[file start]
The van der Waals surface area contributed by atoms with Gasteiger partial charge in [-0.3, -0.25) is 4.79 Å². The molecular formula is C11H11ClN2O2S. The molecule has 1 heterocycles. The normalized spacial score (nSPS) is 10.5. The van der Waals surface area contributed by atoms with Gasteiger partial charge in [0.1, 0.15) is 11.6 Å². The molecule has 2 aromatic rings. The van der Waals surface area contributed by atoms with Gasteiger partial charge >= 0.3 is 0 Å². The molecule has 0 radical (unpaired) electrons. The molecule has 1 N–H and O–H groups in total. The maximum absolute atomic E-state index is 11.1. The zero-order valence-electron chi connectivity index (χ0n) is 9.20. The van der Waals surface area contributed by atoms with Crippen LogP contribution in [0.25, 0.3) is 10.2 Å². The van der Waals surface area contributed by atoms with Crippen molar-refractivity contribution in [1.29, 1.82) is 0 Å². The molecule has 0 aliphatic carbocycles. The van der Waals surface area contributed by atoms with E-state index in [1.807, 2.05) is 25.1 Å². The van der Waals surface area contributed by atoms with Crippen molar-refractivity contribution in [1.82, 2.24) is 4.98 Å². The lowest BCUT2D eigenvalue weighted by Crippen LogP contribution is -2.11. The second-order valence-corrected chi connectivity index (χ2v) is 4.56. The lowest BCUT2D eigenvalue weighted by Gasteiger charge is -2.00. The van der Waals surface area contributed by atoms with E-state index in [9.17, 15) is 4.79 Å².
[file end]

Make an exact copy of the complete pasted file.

The van der Waals surface area contributed by atoms with Gasteiger partial charge in [-0.3, -0.25) is 4.79 Å². The molecular formula is C11H11ClN2O2S. The molecule has 1 heterocycles. The normalized spacial score (nSPS) is 10.5. The van der Waals surface area contributed by atoms with Gasteiger partial charge in [0.1, 0.15) is 11.6 Å². The molecule has 2 aromatic rings. The van der Waals surface area contributed by atoms with Gasteiger partial charge >= 0.3 is 0 Å². The molecule has 0 radical (unpaired) electrons. The molecule has 1 N–H and O–H groups in total. The maximum absolute atomic E-state index is 11.1. The zero-order valence-electron chi connectivity index (χ0n) is 9.20. The van der Waals surface area contributed by atoms with Crippen LogP contribution in [0.25, 0.3) is 10.2 Å². The van der Waals surface area contributed by atoms with Crippen molar-refractivity contribution in [1.29, 1.82) is 0 Å². The molecule has 0 aliphatic carbocycles. The van der Waals surface area contributed by atoms with E-state index in [1.807, 2.05) is 25.1 Å². The van der Waals surface area contributed by atoms with Crippen molar-refractivity contribution in [1.82, 2.24) is 4.98 Å². The lowest BCUT2D eigenvalue weighted by Crippen LogP contribution is -2.11. The second-order valence-corrected chi connectivity index (χ2v) is 4.56. The lowest BCUT2D eigenvalue weighted by Gasteiger charge is -2.00. The van der Waals surface area contributed by atoms with E-state index in [9.17, 15) is 4.79 Å².